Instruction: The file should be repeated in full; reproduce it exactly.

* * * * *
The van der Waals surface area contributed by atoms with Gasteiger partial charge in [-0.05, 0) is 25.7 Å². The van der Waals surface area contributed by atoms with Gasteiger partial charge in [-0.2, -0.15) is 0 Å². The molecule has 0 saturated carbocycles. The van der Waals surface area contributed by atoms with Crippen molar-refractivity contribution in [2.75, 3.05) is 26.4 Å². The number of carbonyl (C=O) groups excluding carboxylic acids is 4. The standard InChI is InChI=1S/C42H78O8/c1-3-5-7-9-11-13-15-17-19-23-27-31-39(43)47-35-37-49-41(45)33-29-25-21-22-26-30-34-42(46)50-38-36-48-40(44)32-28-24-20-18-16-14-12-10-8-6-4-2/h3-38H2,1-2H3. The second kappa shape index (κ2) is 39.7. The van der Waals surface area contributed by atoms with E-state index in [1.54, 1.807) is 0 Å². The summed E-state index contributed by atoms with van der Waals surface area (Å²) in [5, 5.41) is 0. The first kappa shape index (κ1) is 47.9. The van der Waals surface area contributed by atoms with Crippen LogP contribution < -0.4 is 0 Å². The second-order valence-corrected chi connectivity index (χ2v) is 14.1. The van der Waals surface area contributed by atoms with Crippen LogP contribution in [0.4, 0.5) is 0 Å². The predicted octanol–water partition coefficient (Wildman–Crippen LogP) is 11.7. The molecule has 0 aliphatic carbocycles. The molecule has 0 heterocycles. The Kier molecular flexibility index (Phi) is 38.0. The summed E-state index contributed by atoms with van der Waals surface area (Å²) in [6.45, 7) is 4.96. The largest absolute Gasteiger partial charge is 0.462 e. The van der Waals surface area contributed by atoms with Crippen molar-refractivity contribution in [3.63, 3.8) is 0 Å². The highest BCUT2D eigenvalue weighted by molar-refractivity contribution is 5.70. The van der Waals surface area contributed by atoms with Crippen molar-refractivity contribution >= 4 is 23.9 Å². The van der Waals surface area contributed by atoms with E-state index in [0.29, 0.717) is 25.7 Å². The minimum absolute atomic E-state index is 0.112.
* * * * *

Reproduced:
The van der Waals surface area contributed by atoms with Gasteiger partial charge in [-0.05, 0) is 25.7 Å². The van der Waals surface area contributed by atoms with Gasteiger partial charge in [-0.2, -0.15) is 0 Å². The molecule has 0 saturated carbocycles. The van der Waals surface area contributed by atoms with Crippen molar-refractivity contribution in [2.75, 3.05) is 26.4 Å². The number of carbonyl (C=O) groups excluding carboxylic acids is 4. The standard InChI is InChI=1S/C42H78O8/c1-3-5-7-9-11-13-15-17-19-23-27-31-39(43)47-35-37-49-41(45)33-29-25-21-22-26-30-34-42(46)50-38-36-48-40(44)32-28-24-20-18-16-14-12-10-8-6-4-2/h3-38H2,1-2H3. The second kappa shape index (κ2) is 39.7. The van der Waals surface area contributed by atoms with E-state index in [1.54, 1.807) is 0 Å². The summed E-state index contributed by atoms with van der Waals surface area (Å²) in [5, 5.41) is 0. The first kappa shape index (κ1) is 47.9. The van der Waals surface area contributed by atoms with Crippen LogP contribution < -0.4 is 0 Å². The second-order valence-corrected chi connectivity index (χ2v) is 14.1. The van der Waals surface area contributed by atoms with Crippen LogP contribution in [0.4, 0.5) is 0 Å². The predicted octanol–water partition coefficient (Wildman–Crippen LogP) is 11.7. The molecule has 0 aliphatic carbocycles. The molecule has 0 heterocycles. The Kier molecular flexibility index (Phi) is 38.0. The summed E-state index contributed by atoms with van der Waals surface area (Å²) in [6.45, 7) is 4.96. The largest absolute Gasteiger partial charge is 0.462 e. The van der Waals surface area contributed by atoms with Crippen molar-refractivity contribution in [3.63, 3.8) is 0 Å². The highest BCUT2D eigenvalue weighted by molar-refractivity contribution is 5.70. The van der Waals surface area contributed by atoms with Crippen molar-refractivity contribution >= 4 is 23.9 Å². The van der Waals surface area contributed by atoms with E-state index in [0.29, 0.717) is 25.7 Å². The minimum absolute atomic E-state index is 0.112.